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Love is Love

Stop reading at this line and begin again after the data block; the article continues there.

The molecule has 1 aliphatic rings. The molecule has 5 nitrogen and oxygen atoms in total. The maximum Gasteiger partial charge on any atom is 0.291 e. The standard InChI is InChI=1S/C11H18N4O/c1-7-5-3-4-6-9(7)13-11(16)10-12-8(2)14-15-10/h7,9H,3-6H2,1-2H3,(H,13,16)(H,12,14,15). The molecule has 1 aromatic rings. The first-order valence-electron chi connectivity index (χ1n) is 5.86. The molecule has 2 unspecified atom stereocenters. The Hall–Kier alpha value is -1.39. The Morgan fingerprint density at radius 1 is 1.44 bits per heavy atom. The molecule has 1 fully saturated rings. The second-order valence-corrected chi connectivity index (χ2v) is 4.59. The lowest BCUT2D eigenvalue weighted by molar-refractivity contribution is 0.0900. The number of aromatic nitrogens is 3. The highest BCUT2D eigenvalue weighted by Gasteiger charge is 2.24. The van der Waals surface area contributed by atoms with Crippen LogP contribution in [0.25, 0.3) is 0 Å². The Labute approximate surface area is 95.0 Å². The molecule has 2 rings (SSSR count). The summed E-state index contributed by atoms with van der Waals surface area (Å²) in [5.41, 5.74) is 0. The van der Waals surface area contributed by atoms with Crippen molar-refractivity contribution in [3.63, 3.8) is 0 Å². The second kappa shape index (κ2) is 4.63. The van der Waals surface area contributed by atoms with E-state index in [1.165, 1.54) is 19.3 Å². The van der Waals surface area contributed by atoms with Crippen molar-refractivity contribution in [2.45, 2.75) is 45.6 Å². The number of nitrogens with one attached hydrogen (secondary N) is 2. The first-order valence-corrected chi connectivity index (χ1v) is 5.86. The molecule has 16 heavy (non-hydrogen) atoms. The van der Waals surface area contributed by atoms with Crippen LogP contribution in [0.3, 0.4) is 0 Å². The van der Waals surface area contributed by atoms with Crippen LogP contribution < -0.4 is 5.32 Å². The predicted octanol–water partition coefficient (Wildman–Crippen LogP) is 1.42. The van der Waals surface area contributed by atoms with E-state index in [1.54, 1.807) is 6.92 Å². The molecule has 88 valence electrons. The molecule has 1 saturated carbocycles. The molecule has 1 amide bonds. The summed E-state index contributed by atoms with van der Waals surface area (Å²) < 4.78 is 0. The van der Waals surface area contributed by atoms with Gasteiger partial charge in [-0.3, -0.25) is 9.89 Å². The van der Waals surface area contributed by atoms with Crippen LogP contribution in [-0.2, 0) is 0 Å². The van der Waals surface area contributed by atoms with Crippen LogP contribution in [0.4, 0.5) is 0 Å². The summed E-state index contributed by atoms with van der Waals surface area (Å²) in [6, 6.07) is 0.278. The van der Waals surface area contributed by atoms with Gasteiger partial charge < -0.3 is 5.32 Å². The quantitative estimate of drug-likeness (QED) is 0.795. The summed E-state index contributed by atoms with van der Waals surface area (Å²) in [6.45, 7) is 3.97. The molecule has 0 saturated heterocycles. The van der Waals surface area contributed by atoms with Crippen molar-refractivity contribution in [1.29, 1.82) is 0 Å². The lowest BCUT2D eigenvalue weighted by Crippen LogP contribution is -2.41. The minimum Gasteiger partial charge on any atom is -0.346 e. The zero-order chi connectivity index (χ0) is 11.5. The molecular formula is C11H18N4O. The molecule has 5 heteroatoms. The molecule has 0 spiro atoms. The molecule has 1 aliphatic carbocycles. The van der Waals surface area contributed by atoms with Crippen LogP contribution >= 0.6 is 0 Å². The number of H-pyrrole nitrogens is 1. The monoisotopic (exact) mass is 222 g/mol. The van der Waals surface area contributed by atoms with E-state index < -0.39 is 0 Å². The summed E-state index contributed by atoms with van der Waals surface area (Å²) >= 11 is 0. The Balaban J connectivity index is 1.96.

Throughout the years, William Shakespeare's Sonnets have become iconic when it comes to not only expressing one's love but also defining love as a concept. Even though the idea of love has played host to a plethora of different definitions over the years, the rebirth of creativity, when coupled alongside the Shakespearean Sonnet, was able to bring about a new understanding of romantic love that the world had yet to experience in writing. William Shakespeare's Sonnets remain to be some of the most significant poetic expressions of love because they offer a unique look into as well as affirm the nature of human sexuality, the Renaissance, and its reawaking as an art form and finally love as it relates to the spiritual realm. On the surface, a Shakespearean Sonnet is a poem consisted of fourteen lines of iambic pentameter with a rhyme scheme which follows an abab cdcd efef gg pattern, with the final couplet primary purpose being to summarize the 12 lines. Even though Shakespeare's Sonnets are structured in their form, the subject matter of the poems themselves reflects a world that, in many ways, has recently become liberated from the confines of the structure once found presented within Medieval society. In Medieval society, writers, coupled alongside the expectations of their community, defined the medieval concept of courtly love, which set up the idea of the beloved as a pure ideal; While Poets of the Renaissance described love as an overpowering force that is both physical and spiritual. Shakespeare elevated this concept to another level with his poetry as the Sonnets reflect a shift from the emotion of love is merely a proclamation of a transaction between two households made up of promises and principles. To a concept that is more deeply rooted in spiritual practices and beliefs that are far beyond human control. Similar to many other renaissance men giving birth to new creative thought all around the world, Shakespeare aimed to do the same. One way William Shakespeare chose to do so was to examine the concept of human sexuality within his various writings. However, it is within the Sonnets most prominently, that Shakespeare presents the human body and human sexuality as something that should not be shoved into the back corner of a closet to be hidden away from the eyes of the masses. Instead, the Poet forces the subject to the forefront of the work, thereby forcing his audience to see it as a vital part of what love is and to celebrate it as such not to shy away from it. This idea is a concept that repeatedly runs throughout the Sonnets "Shall I Compare Thee to a Summer's Day" (18) and "My Mistress' Eyes are Nothing Like the Sun" (130). In both poems, there are some references Shakespeare makes that not only draws attention to the human body and its importance but also affirms its role in love itself. For example, take the opening lines of Sonnet 130, "My mistress' eyes are nothing like the sun/Coral is far redder than her lips' red/If snow is white, why then her breasts are dun/If hairs be wires, black wires grow on her head. I have seen roses damasked, red and white, but no such roses see I in her cheeks" Here the Poet makes six separate references to his lover's physical appearance in just the first two lines alone. The Poet makes explicit reference to the mystery woman's eyes, lips, her breasts, her hair, and finally her cheeks, and he does so in precise detail. "In Sonnet 130, true love requires the speaker to reject false compare" (Cohen 1794). The Poet asserts he knows the figure of the woman well and thus loves everything about her physical makeup, including the sound of her voice which, is referred to in subsequent lines of the Sonnet. However, the observation the Poet makes regarding her voice can also serve as a way that he praises her intellectual ability. He may enjoy hearing his lover express her views on various subjects the couple can discuss. A similar image of love is constructed in Sonnet 18, even though there may not be as explicit references being made to various areas of the human body. However, the Poet in Sonnet 18 does hold his said lover to be almost holy in comparison to nature itself. The Poet proclaims that he loves his mistress in such a profound and moving that no aspect of the environment, such as the sun or the passing of the seasons, will ever hold a candle to the exquisite beauty of his lover despite the aging of her body. Because unlike the beauty found during the different seasons, the lover's will never fade.